Hilary Plum: Abortion is Thinking. Thinking is Banned.

Nan Goldin, Amanda crying on my bed, Berlin, 1992. Source: nytimes.com 

When Roe fell, I felt what lots of people felt. My feelings were common.

I felt that the lives of everyone I knew had been made possible, in the forms we know as ourselves, by access to reproductive healthcare. Everyone, most especially women and trans and nonbinary people. The job I have—the shape and status and income and independence of my working life—was barely available to those of my mother’s generation and unheard of to my grandmother’s. This is all so obvious it’s almost embarrassing to state, but apparently these days we must. Contraception and abortion are perfectly material. But the profound ways that access to them shapes us—the structures of our relationships and workplaces and society and politics, the nature of our opportunities, our ideas of who we are—aren’t easy to quantify, or even to think.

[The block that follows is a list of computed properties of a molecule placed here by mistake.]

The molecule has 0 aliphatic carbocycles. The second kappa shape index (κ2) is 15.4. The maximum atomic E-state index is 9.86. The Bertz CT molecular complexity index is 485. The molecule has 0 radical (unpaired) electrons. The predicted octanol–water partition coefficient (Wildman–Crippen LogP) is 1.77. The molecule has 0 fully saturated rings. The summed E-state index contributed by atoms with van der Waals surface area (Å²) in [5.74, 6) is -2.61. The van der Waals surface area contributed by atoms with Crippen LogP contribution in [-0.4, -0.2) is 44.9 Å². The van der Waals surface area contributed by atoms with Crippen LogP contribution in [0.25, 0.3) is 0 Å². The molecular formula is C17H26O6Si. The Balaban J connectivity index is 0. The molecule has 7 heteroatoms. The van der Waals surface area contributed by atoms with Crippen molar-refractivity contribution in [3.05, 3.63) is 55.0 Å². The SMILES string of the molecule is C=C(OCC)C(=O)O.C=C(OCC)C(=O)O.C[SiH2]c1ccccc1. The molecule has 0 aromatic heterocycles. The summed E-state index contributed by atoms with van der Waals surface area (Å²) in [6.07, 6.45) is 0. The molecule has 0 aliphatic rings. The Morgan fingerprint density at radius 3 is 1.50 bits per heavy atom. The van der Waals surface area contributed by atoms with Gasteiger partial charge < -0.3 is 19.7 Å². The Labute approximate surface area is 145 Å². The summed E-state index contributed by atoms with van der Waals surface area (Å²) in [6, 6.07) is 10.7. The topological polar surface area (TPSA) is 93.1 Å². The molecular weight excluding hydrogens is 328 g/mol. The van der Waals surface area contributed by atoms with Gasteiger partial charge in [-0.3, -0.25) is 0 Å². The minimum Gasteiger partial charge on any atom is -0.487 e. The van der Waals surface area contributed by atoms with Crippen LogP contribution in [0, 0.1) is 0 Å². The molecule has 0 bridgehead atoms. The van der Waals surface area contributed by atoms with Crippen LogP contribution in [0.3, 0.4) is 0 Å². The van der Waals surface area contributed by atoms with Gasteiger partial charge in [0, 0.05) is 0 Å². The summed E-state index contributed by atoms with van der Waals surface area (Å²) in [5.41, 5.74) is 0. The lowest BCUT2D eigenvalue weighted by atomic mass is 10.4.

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Lots of Commas and Etceteras Lying about the Hallway: Four Poems by Julian Gallo

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Robert Frank, from “The Americans”. Source: fadedandblurred.com

A Sort Of Mirage

Shadows in ink. 

On such evenings I’m

too tired to applaud the maestro

but a fresh maté soothes nevertheless. 

War has not been declared

and there is not one fraction

of my life left behind. 

There are lots of commas

and etceteras lying about the hallway

waiting to be used, waiting to be set free

to dance across the page.

They seem to comfort each other

after these outbursts;

a sort of mirage

these words I cannot grasp

.

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